Monday, 5 June 2017

Response to commentary on Blake, Stanulewicz & McGill (2017) Predictors of physical activity and barriers to exercise in nursing and medical students

Response to commentary on Blake, Stanulewicz & McGill (2017) Predictors of physical activity and barriers to exercise in nursing and medical students. Journal of Advanced Nursing, 73(4), 917-929

Holly Blake
Natalia Stanulewicz
Francesca McGill

On the May 10th 2017, JAN interactive published a commentary on Blake, Stanulewicz and McGill (2017) by Chappel et al. (2017). The authors of the commentary raised two main concerns regarding the study:(1) a possible misinterpretation of physical activity (PA) as solely “formal exercise” by the participants, and (2) a questionable extrapolation of the proposal for the need for PA interventions from student to staff nurse populations.

Regarding the first concern, the IPAQ-SF has been established as a reliable measure (e.g., Craig et al., 2003), that has been employed extensively across populations, cultural groups and demographics, and is extensively utilised worldwide. It was the preferred measure for use in this study due to its short format and ease of use, and has been described as ‘the most appropriate outcome measure for clinical and research use, as it has excellent reliability and moderate correlation with accelerometry’ (Silsbury et al, 2015).

We cannot report on exactly how participants interpreted the individual IPAQ-SF items in this online survey, although the measure includes items relating to walking, and vigorous or moderate intensity activities, and examples of activities were provided. Importantly, our participants were healthcare students, who receive education and training around health behaviours as part of their studies. At the institution where the data were collected, this includes both the distinction between types and levels of PA, and the relevance of work-related PA (including incidental activities) and their contribution to overall daily activity. Therefore, recognising there will be individual variation in the retention of learning, the overall potential for misinterpretation of PA and what it entails is likely to be low, or certainly lower in this sample than for other populations. For nurses, health promotion is a core aspect of their future professional role and as such is emphasised early in the first year of training.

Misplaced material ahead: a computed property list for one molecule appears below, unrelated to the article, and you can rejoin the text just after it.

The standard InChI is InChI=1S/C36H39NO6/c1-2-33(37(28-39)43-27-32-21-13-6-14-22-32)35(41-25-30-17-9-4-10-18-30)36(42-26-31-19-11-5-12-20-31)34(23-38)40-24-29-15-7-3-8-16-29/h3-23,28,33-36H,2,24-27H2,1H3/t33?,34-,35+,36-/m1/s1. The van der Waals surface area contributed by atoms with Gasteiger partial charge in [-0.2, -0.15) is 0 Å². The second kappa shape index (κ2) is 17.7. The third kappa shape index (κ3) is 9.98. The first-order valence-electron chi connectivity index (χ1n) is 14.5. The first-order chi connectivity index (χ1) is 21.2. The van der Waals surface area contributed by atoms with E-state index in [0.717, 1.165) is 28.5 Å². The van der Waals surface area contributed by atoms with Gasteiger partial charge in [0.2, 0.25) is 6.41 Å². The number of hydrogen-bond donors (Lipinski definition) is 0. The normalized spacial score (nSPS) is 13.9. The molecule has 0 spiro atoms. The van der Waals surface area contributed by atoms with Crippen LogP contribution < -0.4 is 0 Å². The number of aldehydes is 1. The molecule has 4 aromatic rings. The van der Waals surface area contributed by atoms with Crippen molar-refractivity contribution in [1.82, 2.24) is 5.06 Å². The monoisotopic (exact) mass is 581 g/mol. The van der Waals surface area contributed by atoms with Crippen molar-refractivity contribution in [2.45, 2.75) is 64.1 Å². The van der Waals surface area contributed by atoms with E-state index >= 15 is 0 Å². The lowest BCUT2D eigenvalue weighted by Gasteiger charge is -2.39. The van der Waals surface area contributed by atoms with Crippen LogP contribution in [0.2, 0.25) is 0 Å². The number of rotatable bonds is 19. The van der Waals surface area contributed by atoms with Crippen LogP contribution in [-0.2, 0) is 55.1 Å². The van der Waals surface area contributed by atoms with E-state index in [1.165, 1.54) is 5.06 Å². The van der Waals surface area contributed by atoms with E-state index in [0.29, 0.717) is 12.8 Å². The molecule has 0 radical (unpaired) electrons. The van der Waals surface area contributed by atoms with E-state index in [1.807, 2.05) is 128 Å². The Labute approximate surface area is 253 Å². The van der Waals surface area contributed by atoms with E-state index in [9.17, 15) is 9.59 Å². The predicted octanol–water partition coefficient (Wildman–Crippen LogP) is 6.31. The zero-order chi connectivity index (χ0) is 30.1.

We accept that PA may be either under, or over-reported using self-report measures, and that objective data is required to accurately measure PA levels. We do not dispute the potential for under-reporting of PA, although a systematic review of the validity of the IPAQ-SF including 23 studies, found that in almost all of the included studies, PA was actually overestimated using the IPAQ-SF by 36-173% (Lee et al, 2011).

Chappel and colleagues were concerned about extrapolating from student nurse to nurse populations, given the likelihood of higher PA in nurses within clinical settings. However, we remain convinced that our recommendations, based on our student sample and taken in context alongside the published literature, remain highly relevant to nurses as well as students of nursing.

First, workplace PA interventions can generate benefits in a range of occupational groups (see review by Anderson et al, 2009) including occupations incurring highly physical demands, such as home care workers (Pohjonen & Ranta, 2001). Physically demanding work does not necessarily have positive effects on physical fitness and so worksite PA intervention may offer additional benefits beyond work-related activities Further, we make no claim in our article that nurses and healthcare students are one and the same, although it is of clear relevance that all of the nursing students who completed our survey were registered on courses involving integrated clinical placements, and were regularly working alongside registered nurses in diverse clinical areas; therefore it follows that they may be exposed to similar work-related physical activities, and they were asked to report their activities with relation to clinical placements as well as university time.